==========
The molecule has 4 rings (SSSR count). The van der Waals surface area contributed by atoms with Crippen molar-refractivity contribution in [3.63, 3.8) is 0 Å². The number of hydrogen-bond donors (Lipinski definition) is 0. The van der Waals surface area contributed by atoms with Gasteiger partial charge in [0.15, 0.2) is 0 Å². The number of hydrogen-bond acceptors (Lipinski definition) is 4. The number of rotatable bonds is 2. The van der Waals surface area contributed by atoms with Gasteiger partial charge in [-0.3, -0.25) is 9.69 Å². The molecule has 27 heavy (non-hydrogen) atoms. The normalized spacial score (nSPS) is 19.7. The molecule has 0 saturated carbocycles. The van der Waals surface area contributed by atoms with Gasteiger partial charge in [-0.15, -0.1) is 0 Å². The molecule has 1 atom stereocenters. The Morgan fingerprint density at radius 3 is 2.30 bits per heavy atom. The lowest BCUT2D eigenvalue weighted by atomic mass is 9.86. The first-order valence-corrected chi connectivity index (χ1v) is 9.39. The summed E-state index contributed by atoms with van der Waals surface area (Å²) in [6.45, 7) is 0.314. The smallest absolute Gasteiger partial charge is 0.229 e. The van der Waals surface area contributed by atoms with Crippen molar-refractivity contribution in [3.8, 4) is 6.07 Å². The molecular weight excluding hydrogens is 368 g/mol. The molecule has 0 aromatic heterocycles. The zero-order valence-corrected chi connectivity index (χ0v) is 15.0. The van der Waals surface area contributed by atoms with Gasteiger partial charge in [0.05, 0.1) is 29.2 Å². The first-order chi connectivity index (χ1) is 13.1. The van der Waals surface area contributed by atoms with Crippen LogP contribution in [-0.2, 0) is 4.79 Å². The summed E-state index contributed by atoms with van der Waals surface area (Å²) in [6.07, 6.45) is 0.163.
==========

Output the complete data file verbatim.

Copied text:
The molecule has 4 rings (SSSR count). The van der Waals surface area contributed by atoms with Crippen molar-refractivity contribution in [3.63, 3.8) is 0 Å². The number of hydrogen-bond donors (Lipinski definition) is 0. The van der Waals surface area contributed by atoms with Gasteiger partial charge in [0.15, 0.2) is 0 Å². The number of hydrogen-bond acceptors (Lipinski definition) is 4. The number of rotatable bonds is 2. The van der Waals surface area contributed by atoms with Gasteiger partial charge in [-0.3, -0.25) is 9.69 Å². The molecule has 27 heavy (non-hydrogen) atoms. The normalized spacial score (nSPS) is 19.7. The molecule has 0 saturated carbocycles. The van der Waals surface area contributed by atoms with Gasteiger partial charge in [-0.15, -0.1) is 0 Å². The molecule has 1 atom stereocenters. The Morgan fingerprint density at radius 3 is 2.30 bits per heavy atom. The lowest BCUT2D eigenvalue weighted by atomic mass is 9.86. The first-order valence-corrected chi connectivity index (χ1v) is 9.39. The summed E-state index contributed by atoms with van der Waals surface area (Å²) in [6.45, 7) is 0.314. The smallest absolute Gasteiger partial charge is 0.229 e. The van der Waals surface area contributed by atoms with Crippen molar-refractivity contribution in [3.8, 4) is 6.07 Å². The molecular weight excluding hydrogens is 368 g/mol. The molecule has 0 aromatic heterocycles. The zero-order valence-corrected chi connectivity index (χ0v) is 15.0. The van der Waals surface area contributed by atoms with Gasteiger partial charge in [0.05, 0.1) is 29.2 Å². The first-order chi connectivity index (χ1) is 13.1. The van der Waals surface area contributed by atoms with Crippen LogP contribution in [-0.2, 0) is 4.79 Å². The summed E-state index contributed by atoms with van der Waals surface area (Å²) in [6.07, 6.45) is 0.163.